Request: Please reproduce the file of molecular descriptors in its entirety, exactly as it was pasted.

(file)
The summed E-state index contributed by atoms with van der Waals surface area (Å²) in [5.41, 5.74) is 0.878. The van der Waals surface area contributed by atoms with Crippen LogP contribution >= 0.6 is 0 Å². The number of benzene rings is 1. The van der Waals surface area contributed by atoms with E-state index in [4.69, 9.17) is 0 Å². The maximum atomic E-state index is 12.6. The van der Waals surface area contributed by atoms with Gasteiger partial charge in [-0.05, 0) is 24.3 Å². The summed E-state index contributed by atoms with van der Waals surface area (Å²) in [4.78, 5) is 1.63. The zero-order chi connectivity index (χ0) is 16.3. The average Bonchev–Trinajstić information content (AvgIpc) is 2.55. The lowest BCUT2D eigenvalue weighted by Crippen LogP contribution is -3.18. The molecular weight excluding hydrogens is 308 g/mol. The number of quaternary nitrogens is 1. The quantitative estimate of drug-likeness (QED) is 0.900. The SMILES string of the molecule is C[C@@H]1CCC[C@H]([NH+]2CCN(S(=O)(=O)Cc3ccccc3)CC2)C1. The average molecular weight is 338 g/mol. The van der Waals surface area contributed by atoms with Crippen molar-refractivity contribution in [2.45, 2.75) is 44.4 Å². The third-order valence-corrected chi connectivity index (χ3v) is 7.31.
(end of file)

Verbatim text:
The summed E-state index contributed by atoms with van der Waals surface area (Å²) in [5.41, 5.74) is 0.878. The van der Waals surface area contributed by atoms with Crippen LogP contribution >= 0.6 is 0 Å². The number of benzene rings is 1. The van der Waals surface area contributed by atoms with E-state index in [4.69, 9.17) is 0 Å². The maximum atomic E-state index is 12.6. The van der Waals surface area contributed by atoms with Gasteiger partial charge in [-0.05, 0) is 24.3 Å². The summed E-state index contributed by atoms with van der Waals surface area (Å²) in [4.78, 5) is 1.63. The zero-order chi connectivity index (χ0) is 16.3. The average Bonchev–Trinajstić information content (AvgIpc) is 2.55. The lowest BCUT2D eigenvalue weighted by Crippen LogP contribution is -3.18. The molecular weight excluding hydrogens is 308 g/mol. The number of quaternary nitrogens is 1. The quantitative estimate of drug-likeness (QED) is 0.900. The SMILES string of the molecule is C[C@@H]1CCC[C@H]([NH+]2CCN(S(=O)(=O)Cc3ccccc3)CC2)C1. The average molecular weight is 338 g/mol. The van der Waals surface area contributed by atoms with Crippen molar-refractivity contribution in [2.45, 2.75) is 44.4 Å². The third-order valence-corrected chi connectivity index (χ3v) is 7.31.